July 21, 2016 03:36 PM

Should local police focus on arming themselves for the next protest, or defending themselves from the next Gavin Long?

Photo by Christiaan Mader

Acadiana’s police training academy will graduate 33 cadets on July 22, dispatching the newly badged peace officers into arguably the most complicated time for policing in recent memory. Louisiana’s police agencies are among the worst compensated in the nation, a problem born by the South altogether, and by measure of crime statistics and incarceration rates, are among the most overworked.

Back in February of this year, the Lafayette Police Department released updated uniform crime statistics for 2015, showing close to 12,000 arrests made among more than 22,000 calls for service. While a slight overall dip from last year, that’s a lot of touch and go for a department pivoting to face better-armed offenders, and now deranged gunmen out to murder officers where they stand. Even if Dallas and Baton Rouge are relatively isolated tragedies, they expose police vulnerabilities by way of legally obtained tactical weapons.

Long rifles confiscated by sheriff's deputies in Lafayette Parish
Image courtesy Lafayette Parish Sheriff's Office
Four new deputies and two new city cops are joining departments evidently not entirely equipped to defend them from those threats. Police departments typically decline to publish their tactical materiel and squads, a concession to the need to keep their weaknesses under wraps. But recent public statements from Lafayette’s two top cops have given a peek at the state of readiness among Lafayette’s patrolmen and deputies.

“I said ‘If you wanna do something, I need body armor and medical kits because we are not prepared for the current threats that face us,” Lafayette Parish Sheriff Mark Garber told the Daily Advertiser, in a piece about an area attorney raising money to donate rifle-stopping body armor to the sheriff’s office. “We’re using rifles we confiscated from the evidence room and body armor that won’t stop a rifle round.”

Set aside for the moment the gun control argument, and consider the realities of underfunded departments facing unknown quantities of assault rifles in the hands of violent offenders. According to the Gun Ownership Action League, there are between 20 and 30 million American-owned “modern sporting rifles” — a gun lobby euphemism for rifles “often misconstrued by the media, politicians, and gun control advocates as “assault rifles.’” Unpack that number alongside the mass shootings in San Bernardino, Aurora, Newtown, Baton Rouge and Dallas — all of which involved MSRs or assault rifles or whatever you want to call them — and you can see the threat is pervasive.

That widespread distribution of deadly arms weakens the priorities laid bare by LPD Interim Police Chief Reggie Thomas’ recent emergency requisition and receipt of $120,000 for protective gear, upgrading the agency’s crowd control capabilities.

Thomas told the city council that the department “normally” uses “Level 3” armored panels, slid into the ballistic vests issued to each officer. Lafayette Police spokesman Cpl. Paul Mouton tells this newspaper the department has some “Level 4” armored panels capable of stopping the kind of rifle shot used to slay five officers in Dallas and three in Baton Rouge, but not enough to outfit the entire department.

While we’re sure that Thomas would not have turned down money for armored panels were that on the table, the revelations from Garber and Thomas that Lafayette cops are perhaps ill-protected undermines the wisdom of an emergency request for riot gear. Would that money have been better spent on the rifle-stopping panels?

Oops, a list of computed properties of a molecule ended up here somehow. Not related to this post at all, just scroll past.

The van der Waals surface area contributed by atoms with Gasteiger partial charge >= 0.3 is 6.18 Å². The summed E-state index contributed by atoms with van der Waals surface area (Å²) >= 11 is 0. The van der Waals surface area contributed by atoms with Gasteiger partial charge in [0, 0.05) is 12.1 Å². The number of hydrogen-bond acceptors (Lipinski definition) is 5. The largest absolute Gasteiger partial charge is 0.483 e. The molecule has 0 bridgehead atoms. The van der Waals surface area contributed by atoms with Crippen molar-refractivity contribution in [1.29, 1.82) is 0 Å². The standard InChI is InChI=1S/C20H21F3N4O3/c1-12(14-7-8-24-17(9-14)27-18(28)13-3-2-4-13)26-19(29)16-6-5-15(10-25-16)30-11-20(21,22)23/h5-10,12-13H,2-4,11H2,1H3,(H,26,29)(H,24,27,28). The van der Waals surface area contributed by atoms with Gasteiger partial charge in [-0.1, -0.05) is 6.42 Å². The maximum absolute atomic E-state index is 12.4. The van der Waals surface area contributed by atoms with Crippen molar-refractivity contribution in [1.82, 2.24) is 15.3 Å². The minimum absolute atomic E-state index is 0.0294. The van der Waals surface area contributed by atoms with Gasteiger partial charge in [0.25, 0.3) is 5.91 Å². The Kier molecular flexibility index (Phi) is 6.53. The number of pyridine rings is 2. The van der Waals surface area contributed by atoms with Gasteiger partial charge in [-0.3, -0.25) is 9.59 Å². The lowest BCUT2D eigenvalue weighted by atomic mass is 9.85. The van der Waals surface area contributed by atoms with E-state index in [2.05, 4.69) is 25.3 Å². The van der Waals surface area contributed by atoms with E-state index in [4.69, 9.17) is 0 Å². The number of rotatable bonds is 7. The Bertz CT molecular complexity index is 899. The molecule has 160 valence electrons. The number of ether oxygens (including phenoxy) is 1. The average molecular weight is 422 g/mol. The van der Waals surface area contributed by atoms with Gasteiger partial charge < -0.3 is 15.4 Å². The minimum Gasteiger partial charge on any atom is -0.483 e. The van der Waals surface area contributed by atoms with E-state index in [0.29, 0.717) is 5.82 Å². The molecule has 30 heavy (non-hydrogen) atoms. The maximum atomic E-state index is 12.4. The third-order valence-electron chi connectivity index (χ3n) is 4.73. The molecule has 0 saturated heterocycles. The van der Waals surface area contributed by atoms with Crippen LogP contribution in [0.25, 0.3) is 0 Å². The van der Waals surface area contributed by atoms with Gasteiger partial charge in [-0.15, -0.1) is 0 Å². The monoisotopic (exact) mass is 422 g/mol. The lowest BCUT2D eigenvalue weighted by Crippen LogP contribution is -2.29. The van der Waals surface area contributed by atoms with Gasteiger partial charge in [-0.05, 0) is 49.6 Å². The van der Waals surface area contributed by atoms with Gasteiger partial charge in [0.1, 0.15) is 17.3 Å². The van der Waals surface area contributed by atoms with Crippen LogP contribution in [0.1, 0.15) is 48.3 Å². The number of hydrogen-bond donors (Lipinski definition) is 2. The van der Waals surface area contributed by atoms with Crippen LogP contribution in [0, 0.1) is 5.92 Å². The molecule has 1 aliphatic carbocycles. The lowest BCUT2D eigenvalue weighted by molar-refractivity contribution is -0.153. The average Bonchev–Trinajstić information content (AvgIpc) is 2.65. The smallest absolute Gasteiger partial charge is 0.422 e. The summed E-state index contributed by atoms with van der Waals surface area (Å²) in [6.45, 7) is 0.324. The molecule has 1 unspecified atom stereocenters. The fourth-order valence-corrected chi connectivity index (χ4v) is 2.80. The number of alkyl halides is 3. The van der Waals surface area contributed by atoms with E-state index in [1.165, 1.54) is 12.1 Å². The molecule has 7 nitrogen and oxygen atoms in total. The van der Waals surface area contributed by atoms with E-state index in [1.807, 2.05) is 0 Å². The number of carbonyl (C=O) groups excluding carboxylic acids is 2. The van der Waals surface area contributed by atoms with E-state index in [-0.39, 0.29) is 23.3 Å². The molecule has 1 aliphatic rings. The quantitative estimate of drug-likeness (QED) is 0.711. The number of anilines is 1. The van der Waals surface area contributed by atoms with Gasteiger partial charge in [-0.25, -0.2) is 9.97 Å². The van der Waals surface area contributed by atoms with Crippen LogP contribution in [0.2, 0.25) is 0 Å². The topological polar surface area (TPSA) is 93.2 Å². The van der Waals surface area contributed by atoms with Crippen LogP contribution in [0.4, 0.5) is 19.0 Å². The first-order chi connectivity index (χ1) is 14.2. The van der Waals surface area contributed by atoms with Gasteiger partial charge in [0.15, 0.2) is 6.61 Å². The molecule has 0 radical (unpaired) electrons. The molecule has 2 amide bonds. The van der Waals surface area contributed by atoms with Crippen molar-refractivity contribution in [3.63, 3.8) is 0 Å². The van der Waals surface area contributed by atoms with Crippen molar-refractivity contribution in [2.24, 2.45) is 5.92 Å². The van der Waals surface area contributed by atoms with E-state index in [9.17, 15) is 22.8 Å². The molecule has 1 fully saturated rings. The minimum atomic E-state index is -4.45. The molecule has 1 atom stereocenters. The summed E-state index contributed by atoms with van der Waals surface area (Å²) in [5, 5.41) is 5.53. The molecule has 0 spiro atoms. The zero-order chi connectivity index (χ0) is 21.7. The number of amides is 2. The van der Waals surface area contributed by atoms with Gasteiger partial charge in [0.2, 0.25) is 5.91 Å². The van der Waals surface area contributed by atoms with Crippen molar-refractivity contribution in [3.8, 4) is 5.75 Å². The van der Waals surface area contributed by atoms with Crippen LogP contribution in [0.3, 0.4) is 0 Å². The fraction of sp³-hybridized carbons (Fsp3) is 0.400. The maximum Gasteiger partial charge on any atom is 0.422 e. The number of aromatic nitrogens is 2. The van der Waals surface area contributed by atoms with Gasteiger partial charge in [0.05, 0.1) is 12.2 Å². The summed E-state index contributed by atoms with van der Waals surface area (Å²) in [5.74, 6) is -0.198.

LPSO is reportedly also looking to purchase new riot gear.

To be sure, it's difficult to compare the urgency of utility between riot gear and body armor. They both serve similar functions in dramatically different applications. Lafayette police have not really been pressed against protest lines in recent memory, nor have they dealt with the terror of a military-trained, military-armed maniac hell-bent on twisted vengeance. The closest that Lafayette cops have come to locking up with protest mobs were as on-call bodies for the recent unrest in Baton Rouge, a call that ultimately never came.

After all, it was precisely those protests that prompted Thomas to review his department’s equipment and seek an upgrade. No one could conscionably argue that, given riot gear reportedly decades out of date, the LPD and LPSO don’t need to modernize their protective equipment. But as Gavin Long demonstrated with deadly aplomb, it appears that there are persistent, day-to-day threats to cops on the beat that should be addressed with more priority, given limited resources.

You could argue that the sight of cops in oversized, combat grade vests would contribute to the growing appearance of police militarization. Rifle-stopping panels are indeed legitimately military grade apparel. But they’re also not necessarily intended for day-to-day policing. Officers carry several “just in case” implements that see seldom use when compared with items like Tasers and batons. Having top notch body armor nearby is better than not having it all.

Yes, the stuff is pretty expensive, too. The panels that attorney Jean Ouellet’s fundraising efforts (referenced above) will purchase cost roughly $300 a unit. But given the current political climate, it would seem difficult for any politician to say no to outfitting patrolmen with the armor in phases.

Of course, there’s no perfect aegis for law enforcement. There are some contingencies that you just can’t plan for. But it’s plain that, with current gun laws in place, there could be greater extant threats to Lafayette’s beat cops than the possibility of civil unrest.

It’s a tough time indeed to become a new cop, and that doesn’t seem to be changing anytime soon.